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PhD, Union Institute / Doctor of Social Science, University of Leicester

Much has been written lately about the decline of lifetime employment and the rise of the ‘gig economy.’ The notion of the traditional ‘American Dream’—a good job with a defined career path, house, car, 2.3 kids, and 40 years of high-speed jamming towards a pension and the good life—is largely gone. Sure, much of our workplace is still made up of traditional jobs, but it’s changing rapidly. But that might not be a bad thing, especially if we plan for it. And remember the down-side to this model: being stuck in dead-end jobs, heavily reliant on your all-or-nothing employer for pay, advancement, health care and so much more. It’s changing, folks, so what will we do about it?

In the paradigm of lifetime employment, what was crucial was getting on with a good company and working your way up You took on more and more managerial responsibilities as you moved up, and your pay and perks reflected that. But companies have been shedding administrative and managerial jobs for decades, and this isn’t necessarily the best path anymore. In many companies, there are a few leaders sprinkled at the top, but most of the workers are at the bottom rungs. Yet they still thrive, because they’re now compensated—rewarded—for what they can do instead of the position they hold and the time they’ve served. In fact, more people are holding part-time or contracted ‘gigs’ with limited time frames and no benefits. But the pay is nice and those workers who get it can juggle multiple gigs, essentially having a diversified portfolio of work—instead of relying on one (sometimes precarious) all-or-nothing job. Employers benefit, too, since they pay people to bring their best to the workplace more often, rather than carry employees who may or may not be contributing to the mission. But all of this begs a huge question: how can we as a nation facilitate this in order to create good outcomes for workers and business owners? In my opinion, we as a society need to focus on three things, which are described below.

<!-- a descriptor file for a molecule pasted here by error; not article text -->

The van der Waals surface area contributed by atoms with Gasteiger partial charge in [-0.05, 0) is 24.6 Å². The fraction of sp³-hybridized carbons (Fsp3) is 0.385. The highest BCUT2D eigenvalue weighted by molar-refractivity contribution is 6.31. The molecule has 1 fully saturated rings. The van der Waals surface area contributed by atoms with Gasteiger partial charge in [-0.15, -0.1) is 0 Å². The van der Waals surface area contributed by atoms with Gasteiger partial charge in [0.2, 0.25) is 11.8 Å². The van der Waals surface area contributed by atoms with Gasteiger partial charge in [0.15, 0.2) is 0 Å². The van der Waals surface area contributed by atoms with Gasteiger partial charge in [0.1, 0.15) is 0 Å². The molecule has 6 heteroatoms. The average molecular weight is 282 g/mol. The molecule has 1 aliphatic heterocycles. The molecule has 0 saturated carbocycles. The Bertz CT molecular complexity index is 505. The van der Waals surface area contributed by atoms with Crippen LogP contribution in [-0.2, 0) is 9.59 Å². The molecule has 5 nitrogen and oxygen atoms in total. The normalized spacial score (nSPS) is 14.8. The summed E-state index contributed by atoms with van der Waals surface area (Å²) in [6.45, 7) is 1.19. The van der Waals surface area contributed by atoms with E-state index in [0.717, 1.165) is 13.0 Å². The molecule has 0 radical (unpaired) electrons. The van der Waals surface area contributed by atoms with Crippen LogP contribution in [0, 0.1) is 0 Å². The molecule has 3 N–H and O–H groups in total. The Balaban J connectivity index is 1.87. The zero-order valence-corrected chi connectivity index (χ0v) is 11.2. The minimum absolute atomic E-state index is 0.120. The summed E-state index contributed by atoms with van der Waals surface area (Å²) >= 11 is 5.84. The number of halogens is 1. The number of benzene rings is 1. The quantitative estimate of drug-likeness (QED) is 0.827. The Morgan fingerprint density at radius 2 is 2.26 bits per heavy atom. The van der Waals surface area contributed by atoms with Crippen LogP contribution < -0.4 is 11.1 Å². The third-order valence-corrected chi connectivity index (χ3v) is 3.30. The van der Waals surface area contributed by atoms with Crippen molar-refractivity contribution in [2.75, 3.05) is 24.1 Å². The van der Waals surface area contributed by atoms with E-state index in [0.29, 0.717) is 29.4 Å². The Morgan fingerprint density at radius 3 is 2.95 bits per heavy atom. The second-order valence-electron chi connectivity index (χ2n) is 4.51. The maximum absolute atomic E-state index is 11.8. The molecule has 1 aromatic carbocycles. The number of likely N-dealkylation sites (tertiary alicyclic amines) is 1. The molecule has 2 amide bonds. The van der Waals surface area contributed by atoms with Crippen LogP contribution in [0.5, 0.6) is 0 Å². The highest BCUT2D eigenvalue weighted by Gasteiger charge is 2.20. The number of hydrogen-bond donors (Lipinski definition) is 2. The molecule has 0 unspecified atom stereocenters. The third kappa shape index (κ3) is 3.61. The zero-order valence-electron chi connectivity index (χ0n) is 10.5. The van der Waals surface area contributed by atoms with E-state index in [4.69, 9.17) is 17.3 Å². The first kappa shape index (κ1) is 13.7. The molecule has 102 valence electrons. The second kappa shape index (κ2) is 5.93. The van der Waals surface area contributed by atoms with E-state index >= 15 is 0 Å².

First, we as a society need to guarantee for all access to health care. Not only is this the right thing to do—no one should go without adequate health care—it also frees people to take more risks in the workplace. (You’ll see this as the central theme to my thesis here.) Think about how many people are afraid to strike out on their own—or feel held hostage—because their health care coverage comes from their jobs? Imagine if that limiting factor was eliminated! Oh, the ventures people might take.

Second, we need to guarantee a universal basic income for everyone. That’s right, everyone. If you’re an American, you should realize a portion of its greatness and largesse. We’re the richest nation on Earth; surely, we can share enough so all may be safe. Not only would this eliminate the need for most (all?) social welfare programs, it would free people to strike out on their own. How many businesses might be started if people knew they would at least have their most basic income needs met?

Finally, we need a national human resource development strategy. (I’ve written about this before.) A strategy that connects workers to the work via training and experience. A partnership between government, the private sector, and tertiary (higher) education institutions to define what needs to be learned and how it will be made available to workers. This system could focus on our country’s most critical needs. (Global Warming? Green Energy? Electric Cars? What?) It could be technical at the most basic levels, but the qualifications framework that would result could also include people pursuing higher credentials (degrees, certificates, etc.) that would be related to their career growth.

At this point, I wouldn’t be surprise to hear you say, “Gee, Rich, just a little bit of socialism, huh?” Okay, guilty as charged. I happen to have faith in our collective structures, including government. But let me give you an example that already functions along the lines I’ve laid out, one that has had immense success for hundreds of years: the United States military.

I enlisted in the US Air Force out of high school in 1977. At the time, I had no skills, no job, no car, no education, no money, no girlfriend (ouch!), and no prospects for the future. What a mess! But the military recognized something: potential. That was enough to ensure this young enlisted kid got a basic income, excellent healthcare, technical training, on-the-job training, future career development opportunities, and a chance to work on something important: our nation’s freedom. Great stuff! And all in line with what I’m suggesting for our nation overall.

We’re the wealthiest nation on the planet, by far. But we can achieve our full potential only by tapping into the great potential within all our citizens. Making healthcare, income, and education/training basic components in everyone’s life is the way forward. And the way we’ll be and remain the strongest nation on Earth.